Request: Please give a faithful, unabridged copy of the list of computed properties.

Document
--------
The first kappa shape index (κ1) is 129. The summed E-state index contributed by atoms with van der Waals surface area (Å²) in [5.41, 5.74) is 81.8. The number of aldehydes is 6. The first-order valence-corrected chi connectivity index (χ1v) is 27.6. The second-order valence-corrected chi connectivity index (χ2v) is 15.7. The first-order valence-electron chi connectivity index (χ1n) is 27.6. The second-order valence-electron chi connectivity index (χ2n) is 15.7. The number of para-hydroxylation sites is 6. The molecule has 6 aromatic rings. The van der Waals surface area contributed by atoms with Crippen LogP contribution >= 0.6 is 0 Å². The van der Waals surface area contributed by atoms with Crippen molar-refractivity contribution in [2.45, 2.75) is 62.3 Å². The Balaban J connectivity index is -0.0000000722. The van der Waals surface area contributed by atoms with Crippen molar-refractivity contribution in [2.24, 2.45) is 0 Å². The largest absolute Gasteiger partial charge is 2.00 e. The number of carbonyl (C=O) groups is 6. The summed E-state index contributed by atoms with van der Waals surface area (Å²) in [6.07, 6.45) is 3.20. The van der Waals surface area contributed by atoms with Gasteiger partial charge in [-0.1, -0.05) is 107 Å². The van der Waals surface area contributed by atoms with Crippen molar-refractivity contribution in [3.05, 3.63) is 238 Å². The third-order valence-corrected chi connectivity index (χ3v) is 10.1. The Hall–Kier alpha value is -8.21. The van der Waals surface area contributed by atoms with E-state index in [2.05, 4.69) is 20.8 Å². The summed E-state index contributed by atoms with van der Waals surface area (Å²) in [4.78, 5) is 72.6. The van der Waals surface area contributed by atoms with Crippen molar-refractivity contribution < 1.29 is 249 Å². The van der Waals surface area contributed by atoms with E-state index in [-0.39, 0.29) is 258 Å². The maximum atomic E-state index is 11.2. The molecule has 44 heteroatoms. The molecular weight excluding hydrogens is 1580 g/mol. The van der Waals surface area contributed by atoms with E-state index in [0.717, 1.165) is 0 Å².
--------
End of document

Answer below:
The first kappa shape index (κ1) is 129. The summed E-state index contributed by atoms with van der Waals surface area (Å²) in [5.41, 5.74) is 81.8. The number of aldehydes is 6. The first-order valence-corrected chi connectivity index (χ1v) is 27.6. The second-order valence-corrected chi connectivity index (χ2v) is 15.7. The first-order valence-electron chi connectivity index (χ1n) is 27.6. The second-order valence-electron chi connectivity index (χ2n) is 15.7. The number of para-hydroxylation sites is 6. The molecule has 6 aromatic rings. The van der Waals surface area contributed by atoms with Crippen LogP contribution >= 0.6 is 0 Å². The van der Waals surface area contributed by atoms with Crippen molar-refractivity contribution in [2.45, 2.75) is 62.3 Å². The Balaban J connectivity index is -0.0000000722. The van der Waals surface area contributed by atoms with Crippen molar-refractivity contribution in [2.24, 2.45) is 0 Å². The largest absolute Gasteiger partial charge is 2.00 e. The number of carbonyl (C=O) groups is 6. The summed E-state index contributed by atoms with van der Waals surface area (Å²) in [6.07, 6.45) is 3.20. The van der Waals surface area contributed by atoms with Gasteiger partial charge in [-0.1, -0.05) is 107 Å². The van der Waals surface area contributed by atoms with Crippen molar-refractivity contribution in [3.05, 3.63) is 238 Å². The third-order valence-corrected chi connectivity index (χ3v) is 10.1. The Hall–Kier alpha value is -8.21. The van der Waals surface area contributed by atoms with E-state index in [2.05, 4.69) is 20.8 Å². The summed E-state index contributed by atoms with van der Waals surface area (Å²) in [4.78, 5) is 72.6. The van der Waals surface area contributed by atoms with Crippen molar-refractivity contribution < 1.29 is 249 Å². The van der Waals surface area contributed by atoms with E-state index in [-0.39, 0.29) is 258 Å². The maximum atomic E-state index is 11.2. The molecule has 44 heteroatoms. The molecular weight excluding hydrogens is 1580 g/mol. The van der Waals surface area contributed by atoms with E-state index in [0.717, 1.165) is 0 Å².